This Day (Lagos)

11 August 2014

Nigeria: Govt Insists On Merging Aviation Agencies

Despite the disquiet that followed the proposal to merge the aviation agencies, there are indications that the federal government remains on track to consolidate the operations of some aviation agencies in order to streamline their activities as recommended by the Steve Oronsaye report.

The decision to go ahead with the merger is coming against the backdrop of the opposition by stakeholders in the industry.

In May this year, government issued a notice that it would merge the Nigerian Civil Aviation Authority (NCAA), Nigerian Airspace Management Agency (NAMA) and Nigeria Meteorological Agency (NIMET) to become the Federal Civil Aviation Authority (FCAA), so as to reduce the high cost of managing the agencies.

But in reaction to this plan, industry stakeholders, including workers' unions, the Airline Operators of Nigeria (AON) and other professionals in the industry criticised the move, saying it would lead to conflicts when the regulatory body, NCAA, is merged with service providers, NAMA and NIMET, which it is supposed to regulate. THISDAY also learnt that the President of Council of the International Civil Aviation Organisation (ICAO), Dr. Bernard Aliu, who is a Nigerian, had reached out to government on this, advising otherwise.

But a letter from the Office of the Secretary to the Government of the Federation (SGF), with reference number: SGF/12/S.II/C.9/42, dated July 14, 2014 to the Permanent Secretary, Federal Ministry of Aviation and made available to the media, the SGF's office ordered the affected agencies to send a progress report on the proposed merger to the government on or before Monday, July 21, 2014.

The letter, which was signed by the Permanent Secretary, Mohammed Abubakar for the SGF, said the submission of the report was necessary so as to pave the way for the government to eventually go ahead with the planned merger of the agencies.

The letter emphasised that upon the receipt of the committee's report, the government had directed each ministry to set up Ministerial Technical Committees (MTCs) for the implementation of the decisions of the White Paper on the restructuring and rationalisation of federal government agencies, parastatals and commissions, and ordered them to forward to the government the day-to-day report of the committees.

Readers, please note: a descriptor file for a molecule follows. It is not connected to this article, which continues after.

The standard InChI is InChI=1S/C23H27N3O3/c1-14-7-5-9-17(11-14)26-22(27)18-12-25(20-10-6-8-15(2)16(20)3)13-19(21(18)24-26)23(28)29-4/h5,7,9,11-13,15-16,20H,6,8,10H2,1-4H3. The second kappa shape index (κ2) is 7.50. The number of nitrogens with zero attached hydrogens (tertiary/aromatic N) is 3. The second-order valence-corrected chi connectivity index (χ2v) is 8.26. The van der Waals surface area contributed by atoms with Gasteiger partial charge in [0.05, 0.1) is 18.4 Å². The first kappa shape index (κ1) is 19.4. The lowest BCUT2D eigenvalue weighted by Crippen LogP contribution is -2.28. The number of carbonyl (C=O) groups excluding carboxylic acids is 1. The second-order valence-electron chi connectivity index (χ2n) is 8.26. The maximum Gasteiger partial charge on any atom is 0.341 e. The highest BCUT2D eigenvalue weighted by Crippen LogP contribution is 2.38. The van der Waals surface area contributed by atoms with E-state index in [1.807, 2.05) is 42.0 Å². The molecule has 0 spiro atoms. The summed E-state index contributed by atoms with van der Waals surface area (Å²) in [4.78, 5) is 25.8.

The letter added: "As specified in the circular, each technical committee is to undertake the detailed day-to-day implementation of the decisions in the white paper, as may be applicable to the agencies being supervised by your ministry/office.

"It is therefore expected that your technical committee has proceeded with the implementation of the decisions of the white paper as they affect the agencies under your ministry.

"Accordingly, I am to inform you that the Secretary to the Government of the Federation/Chairman of the implementation committee of the white paper on restructuring and rationalisation of federal government agencies, parastatals and commissions has directed that each ministerial technical committee should submit a progress report on its assignment to the undersigned on or before Monday, July 21, 2014.

"I am further explaining that the report should provide explicit proposals on how the merger or restructuring of the affected agencies could be effected, including the proposed organisational structure and the required manning levels for each of the merged or restructured agency."

This letter was preceded by another letter from the Ministry of Aviation, dated July 17, 2014 on the same matter and signed by the Director, Human Resource Management, A.A. Tsafe for the Minister of Aviation. The said letter also ordered the affected agencies' CEOs to send their progress report through e-mail to abubakr289@yahoo.com before the close of day on Friday, July 18, 2014.

The letter said this was necessary to enable it collate and send same to the office of the SGF on or before July 21, 2014 as directed.

However, at the time of filing this report, it was not clear if the heads of the affected agencies had responded to the letters, but there seemed to be uneasy calm in the parastatals which have been resistant to change.

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